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Walter E. Dandy (born Walter Edward Dandy 1886 in Sedalia, Missouri; died 1946) was an American neurosurgeon. He is credited with the development of air encephalography in 1918, a major breakthrough in brain imaging which set the basis for the development of neuroradiology. He was the first surgeon to do a hemispherectomy on humans in 1923.

Walter Dandy graduated from college at the University of Missouri - Columbia and medical school in 1910 from Johns Hopkins University. After medical school he performed research in the Hunterian Laboratory under Harvey Cushing from 1910-1911. Dandy went on to train in surgery at Johns Hopkins under William Halsted from 1911-1919.

After the departure of Harvey Cushing and George Heuer in 1912 and 1922, respectively, Dandy became the only remaining neurosurgeon at Johns Hopkins Hospital, and remained at the school for 28 years.

In 1913 Dandy and Kenneth Blackfan published a paper on the circulation of cerebrospinal fluid (CSF) and the cause of hydrocephalus. He went on to make such contributions as pneumoencephalography, total surgical excision of a vestibular schwannoma (aka acoustic neuroma); treatments for trigeminal neuralgia, Meniere's disease, glossopharyngeal neuralgia, surgical clipping of aneurysms; and surgical removal techniques of pineal gland.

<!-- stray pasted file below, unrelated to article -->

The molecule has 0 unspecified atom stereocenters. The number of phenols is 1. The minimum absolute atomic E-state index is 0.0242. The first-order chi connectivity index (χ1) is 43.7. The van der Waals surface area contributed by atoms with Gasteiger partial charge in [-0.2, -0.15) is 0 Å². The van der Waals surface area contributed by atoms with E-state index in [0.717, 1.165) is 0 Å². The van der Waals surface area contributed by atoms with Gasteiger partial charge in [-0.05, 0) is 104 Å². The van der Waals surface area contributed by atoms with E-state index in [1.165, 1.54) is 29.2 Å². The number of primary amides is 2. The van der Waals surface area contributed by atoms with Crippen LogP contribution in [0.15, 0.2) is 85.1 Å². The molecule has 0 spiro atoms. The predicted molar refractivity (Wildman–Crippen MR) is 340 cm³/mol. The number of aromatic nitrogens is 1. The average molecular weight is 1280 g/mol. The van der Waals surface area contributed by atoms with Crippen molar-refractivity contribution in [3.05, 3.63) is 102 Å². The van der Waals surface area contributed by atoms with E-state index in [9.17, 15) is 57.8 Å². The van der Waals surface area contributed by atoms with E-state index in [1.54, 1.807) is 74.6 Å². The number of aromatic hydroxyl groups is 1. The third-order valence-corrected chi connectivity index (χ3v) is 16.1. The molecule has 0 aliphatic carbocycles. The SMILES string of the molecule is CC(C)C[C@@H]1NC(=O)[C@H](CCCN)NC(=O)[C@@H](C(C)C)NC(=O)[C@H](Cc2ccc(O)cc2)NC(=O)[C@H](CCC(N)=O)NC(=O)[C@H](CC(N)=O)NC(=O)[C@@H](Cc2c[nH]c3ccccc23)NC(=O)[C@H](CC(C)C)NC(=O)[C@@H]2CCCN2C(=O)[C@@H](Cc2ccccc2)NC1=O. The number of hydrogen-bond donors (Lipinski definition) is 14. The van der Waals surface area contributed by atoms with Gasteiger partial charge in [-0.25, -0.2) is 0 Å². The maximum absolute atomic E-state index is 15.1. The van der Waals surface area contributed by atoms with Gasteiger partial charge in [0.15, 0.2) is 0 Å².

Although many outsiders believed Dandy to be bad tempered and dictatorial, especially in the operating room, he was loved by his residents and patients. He was known never to charge patients that did not have money to pay and was even known to help his patients pay for expenses of coming to Baltimore for treatment.

In honor of Dr. Dandy, the University Hospital, in Columbia, MO, has dedicated the neurosurgical intensive care unit to Dr. Dandy.

Dandy’s Brain Team

Dandy's Brain Team was the nickname of Dandy's neurosurgical team at Johns Hopkins in the 1940s.

The team consisted of Dr. Dandy, a resident, assistant resident, general surgery intern, scrub nurse, assistant scrub nurse, circulating nurse, two nurse anesthetist and a hospital attendant. The team was best known for their efficiency and intense work ethic.

See also

  • Dandy-Walker syndrome


  • Sherman IJ, Kretzer RM, Tamargo RJ (2006). Personal recollections of Walter E. Dandy and his brain team. J. Neurosurg. 105 (3): 487-93.

External link

no:Walter Edward Dandy

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